A Sweet Spot in Emerging Debt Has Goldman Warily Seeking Yield

(Bloomberg) — The hunt for yield is back for investors in emerging markets, albeit with a cautious twist.




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Quasi-sovereign bonds, notes from companies at least partially owned by a government, are in vogue for firms including Goldman Sachs Group Inc. and Barings LLC that are seeking strong returns amid lots of economic uncertainty.

This debt, which includes some credit risk, pays more than sovereign notes and is often considered safer than pure corporate bonds. A Bloomberg Barclays gauge of emerging-market company and quasi-sovereign dollar debt returned 5.7% since the virus shuttered cities in early March 2020, compared with a 3.3% return from a comparable index tracking strictly government notes.

Investors are weighing concern about the delta variant’s impact on the world’s nascent growth recovery. Those worries have driven down yields, igniting interest in assets that can offer compelling returns alongside risk mitigation.

“Quasis are often a high-beta version of the sovereign,” said Sara Grut, a senior strategist at Goldman Sachs in London. “If you like sovereigns for the carry, it makes sense to look at some of the quasis.”

While the firm’s analysis shows the median quasi-sovereign bond spread with a yield pickup of 80 basis points, energy-linked notes from state-owned enterprises such as Kazakhstan’s KazMunayGas and Azerbaijan’s Southern Gas Corridor could offer even more.

Mexico’s state-owned oil company Petroleos Mexicanos also looks cheap and benefits from its backing by the administration, said Omotunde Lawal, the London-based head of emerging-market corporate debt at Barings. Dollar bonds due in 2050 from Pemex, as the driller is known, yield about 8.1% compared with the 4.1% yield of Mexican government bonds of the same duration, according to data compiled by Bloomberg.

“You get even more comfort from the fact that it’s government-owned and very strategic to the Mexican government,” Lawal said. “It’s really about looking at it as a spread over the sovereign.”

Political risk is heating up from Latin America — where Peru elected a leftist leader — to China, where recent crackdowns have hit borrowers including state-owned enterprises as policy makers double down on efforts to instill financial discipline and curb moral hazard in its credit markets.

Scrutiny of state-linked debt has intensified this year, with investors mulling a potential restructuring of bad-bank China Huarong Asset Management Co. That’s adding to concerns after a pick-up in defaults among state-owned enterprises late last year.

Central Bank Watch

Mexico’s central bank could hike interest rates on Thursday to contain inflation, even as the economy struggles to regain its footing after the worst economic contraction in nearly a centuryTurkey’s monetary authority is expected to leave borrowing costs unchanged on Thursday, despite pressure from President Recep Tayyip Erdogan to cut interest ratesCBRT has pledged to maintain the policy rate, currently at 19%, above both realized and expected inflation, and a price spike in July lifted inflation to 18.95%The Philippine central bank will probably hold its benchmark rate at a record-low 2% on the same day. The peso neared its lowest since May 2020 after the central bank said a reserve-ratio cut is on the table“Reports of a possible RRR cut triggered short covering in USD/PHP,” said Eugenia Victorino, head of Asia strategy at Skandinaviska Enskilda Banken AB in Singapore. “But considering the weak domestic demand, there is no real demand for the pair at this point”The nation will report gross domestic product data on Tuesday. The economy probably expanded 12.6% from a year ago in the second quarter, according to Bloomberg Economics. The two-week strict lockdown in Manila until Aug. 20 is weighing on the growth outlookPeru’s central bank may raise rates by 25 basis points to 0.5% in response to rising inflation and inflation expectations, according to Bloomberg EconomicsBrazil’s monetary authority will release minutes on Tuesday from its latest meeting, in which policy makers lifted the key Selic rate by a full percentage pointRomania’s central bank chief, who has struck a more hawkish tone of late, will present an updated inflation forecast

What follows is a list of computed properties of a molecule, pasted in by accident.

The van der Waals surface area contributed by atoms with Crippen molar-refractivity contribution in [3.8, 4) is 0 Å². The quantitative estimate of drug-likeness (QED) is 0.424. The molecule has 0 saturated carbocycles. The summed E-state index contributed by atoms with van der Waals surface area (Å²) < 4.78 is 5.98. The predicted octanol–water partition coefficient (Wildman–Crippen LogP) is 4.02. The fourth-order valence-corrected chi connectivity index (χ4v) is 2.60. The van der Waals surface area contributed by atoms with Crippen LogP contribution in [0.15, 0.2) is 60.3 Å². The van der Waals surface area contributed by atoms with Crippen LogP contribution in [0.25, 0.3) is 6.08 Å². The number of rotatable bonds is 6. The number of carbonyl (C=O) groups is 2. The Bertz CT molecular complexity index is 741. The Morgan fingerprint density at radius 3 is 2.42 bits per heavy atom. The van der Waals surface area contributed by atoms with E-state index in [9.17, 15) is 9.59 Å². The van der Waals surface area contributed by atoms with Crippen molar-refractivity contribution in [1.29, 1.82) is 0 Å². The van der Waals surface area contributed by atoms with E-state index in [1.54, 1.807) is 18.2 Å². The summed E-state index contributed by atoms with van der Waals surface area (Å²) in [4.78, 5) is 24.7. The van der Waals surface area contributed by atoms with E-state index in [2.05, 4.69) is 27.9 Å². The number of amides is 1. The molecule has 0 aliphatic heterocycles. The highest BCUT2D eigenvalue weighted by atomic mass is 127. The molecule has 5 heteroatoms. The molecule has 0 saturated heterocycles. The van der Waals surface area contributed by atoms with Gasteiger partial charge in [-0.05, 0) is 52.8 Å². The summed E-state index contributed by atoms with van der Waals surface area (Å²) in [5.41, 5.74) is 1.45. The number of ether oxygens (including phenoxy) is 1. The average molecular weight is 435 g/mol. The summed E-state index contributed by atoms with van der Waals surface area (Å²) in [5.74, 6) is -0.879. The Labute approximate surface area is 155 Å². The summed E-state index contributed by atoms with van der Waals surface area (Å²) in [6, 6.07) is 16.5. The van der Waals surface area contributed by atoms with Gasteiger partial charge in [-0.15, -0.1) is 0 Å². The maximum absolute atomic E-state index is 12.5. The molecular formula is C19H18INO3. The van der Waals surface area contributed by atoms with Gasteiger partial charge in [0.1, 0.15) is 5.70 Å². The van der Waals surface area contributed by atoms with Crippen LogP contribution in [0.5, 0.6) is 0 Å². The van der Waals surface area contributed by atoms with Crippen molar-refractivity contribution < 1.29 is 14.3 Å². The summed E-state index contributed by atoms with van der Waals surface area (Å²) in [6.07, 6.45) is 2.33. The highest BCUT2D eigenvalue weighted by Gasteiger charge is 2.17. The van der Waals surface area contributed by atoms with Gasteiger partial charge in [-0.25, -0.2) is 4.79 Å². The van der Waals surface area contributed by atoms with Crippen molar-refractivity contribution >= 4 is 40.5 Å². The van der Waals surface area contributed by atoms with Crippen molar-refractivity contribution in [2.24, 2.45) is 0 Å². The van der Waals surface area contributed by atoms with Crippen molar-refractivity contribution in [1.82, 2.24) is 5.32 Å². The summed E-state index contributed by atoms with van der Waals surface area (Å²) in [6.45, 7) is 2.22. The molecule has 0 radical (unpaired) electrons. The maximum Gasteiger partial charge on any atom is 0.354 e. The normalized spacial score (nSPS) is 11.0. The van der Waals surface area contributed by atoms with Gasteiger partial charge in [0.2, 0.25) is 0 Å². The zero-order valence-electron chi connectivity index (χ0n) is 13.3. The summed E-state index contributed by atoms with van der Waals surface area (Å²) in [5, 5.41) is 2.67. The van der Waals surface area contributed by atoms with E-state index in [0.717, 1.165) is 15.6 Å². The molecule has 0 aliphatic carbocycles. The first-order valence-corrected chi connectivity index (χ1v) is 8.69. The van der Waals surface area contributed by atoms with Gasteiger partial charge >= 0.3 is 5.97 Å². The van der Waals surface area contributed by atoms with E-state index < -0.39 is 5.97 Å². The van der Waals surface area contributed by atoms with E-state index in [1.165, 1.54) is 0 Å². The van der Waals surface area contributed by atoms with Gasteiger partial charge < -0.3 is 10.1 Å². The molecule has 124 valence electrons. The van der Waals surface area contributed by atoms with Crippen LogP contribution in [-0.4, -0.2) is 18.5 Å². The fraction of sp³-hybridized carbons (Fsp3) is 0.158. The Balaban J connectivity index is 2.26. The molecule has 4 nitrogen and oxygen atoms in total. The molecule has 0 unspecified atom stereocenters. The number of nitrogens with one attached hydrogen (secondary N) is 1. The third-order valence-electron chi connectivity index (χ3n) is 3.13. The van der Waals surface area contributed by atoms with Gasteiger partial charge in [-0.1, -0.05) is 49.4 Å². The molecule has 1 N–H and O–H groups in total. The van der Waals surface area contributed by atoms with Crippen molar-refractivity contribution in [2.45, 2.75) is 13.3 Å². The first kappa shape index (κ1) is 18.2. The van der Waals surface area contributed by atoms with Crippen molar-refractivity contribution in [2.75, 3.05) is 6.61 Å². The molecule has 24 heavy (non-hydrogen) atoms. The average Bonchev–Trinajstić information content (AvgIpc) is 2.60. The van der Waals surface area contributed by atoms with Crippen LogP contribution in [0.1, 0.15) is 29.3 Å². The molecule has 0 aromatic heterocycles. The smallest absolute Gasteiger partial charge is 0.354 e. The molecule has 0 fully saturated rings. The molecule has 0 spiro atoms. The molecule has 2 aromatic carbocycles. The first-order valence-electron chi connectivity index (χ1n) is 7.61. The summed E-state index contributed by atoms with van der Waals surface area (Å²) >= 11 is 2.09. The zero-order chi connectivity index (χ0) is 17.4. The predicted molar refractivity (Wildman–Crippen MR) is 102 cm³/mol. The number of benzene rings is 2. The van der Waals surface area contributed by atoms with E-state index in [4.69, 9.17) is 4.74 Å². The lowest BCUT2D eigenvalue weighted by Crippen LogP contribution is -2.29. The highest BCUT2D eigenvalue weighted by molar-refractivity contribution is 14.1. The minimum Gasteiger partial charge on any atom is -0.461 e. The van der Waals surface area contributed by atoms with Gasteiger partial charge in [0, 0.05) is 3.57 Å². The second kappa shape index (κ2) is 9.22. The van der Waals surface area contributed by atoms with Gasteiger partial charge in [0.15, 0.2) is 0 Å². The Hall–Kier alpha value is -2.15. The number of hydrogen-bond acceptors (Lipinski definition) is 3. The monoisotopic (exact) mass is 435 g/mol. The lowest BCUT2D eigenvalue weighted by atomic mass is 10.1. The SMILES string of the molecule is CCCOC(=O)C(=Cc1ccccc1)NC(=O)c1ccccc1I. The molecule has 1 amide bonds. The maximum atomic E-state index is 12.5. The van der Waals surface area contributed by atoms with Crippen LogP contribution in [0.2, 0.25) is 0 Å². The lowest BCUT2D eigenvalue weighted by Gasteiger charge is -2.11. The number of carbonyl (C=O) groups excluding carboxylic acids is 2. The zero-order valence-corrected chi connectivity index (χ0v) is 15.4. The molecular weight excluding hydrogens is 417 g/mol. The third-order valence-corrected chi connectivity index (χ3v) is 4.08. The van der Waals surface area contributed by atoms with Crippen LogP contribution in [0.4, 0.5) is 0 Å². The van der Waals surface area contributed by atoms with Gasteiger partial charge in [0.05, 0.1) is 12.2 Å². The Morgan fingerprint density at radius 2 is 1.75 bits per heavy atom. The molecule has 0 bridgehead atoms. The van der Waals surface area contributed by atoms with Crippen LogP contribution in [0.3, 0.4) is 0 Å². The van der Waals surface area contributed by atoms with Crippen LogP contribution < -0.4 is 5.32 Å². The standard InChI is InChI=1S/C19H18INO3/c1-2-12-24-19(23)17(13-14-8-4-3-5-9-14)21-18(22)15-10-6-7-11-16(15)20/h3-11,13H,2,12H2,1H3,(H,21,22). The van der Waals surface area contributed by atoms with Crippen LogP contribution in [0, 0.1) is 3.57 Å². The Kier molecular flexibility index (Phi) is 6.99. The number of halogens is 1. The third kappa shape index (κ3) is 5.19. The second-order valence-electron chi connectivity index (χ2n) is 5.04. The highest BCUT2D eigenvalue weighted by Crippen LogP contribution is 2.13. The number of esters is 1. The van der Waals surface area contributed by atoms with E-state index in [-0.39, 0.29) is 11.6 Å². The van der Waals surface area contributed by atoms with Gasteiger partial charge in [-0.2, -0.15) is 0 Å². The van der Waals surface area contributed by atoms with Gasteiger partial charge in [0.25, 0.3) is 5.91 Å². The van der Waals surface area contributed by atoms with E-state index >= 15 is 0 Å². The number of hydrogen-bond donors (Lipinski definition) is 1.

What Else to Monitor

China is due to report data on consumer and producer price inflation on MondayMexico will release July consumer price data on Monday, offering investors and economists one last look at inflation ahead of Thursday’s central bank decisionThe nation will also release industrial production figures on WednesdayTraders will also watch Brazil’s inflation figures on Tuesday, retail sales data on Wednesday and a reading of June economic activity on Friday for signs of growth in Latin America’s biggest economyIndia will release consumer price inflation data on ThursdayIn Colombia, traders will watch June retail sales on Thursday for clues on how shoppers are behaving amid lingering pandemic riskA flash reading of Russia’s GDP data on Friday will probably show a big rebound during the second quarter, buoyed by stimulus and energy pricesThe same day, Poland is also expected to report a rebound in its GDPMalaysia’s GDP data release, also on Friday, may show the economy expanded by 14.5% from a year ago, supported by a favorable base effect after last year’s sharp contraction due to the pandemic, according to Bloomberg Economics

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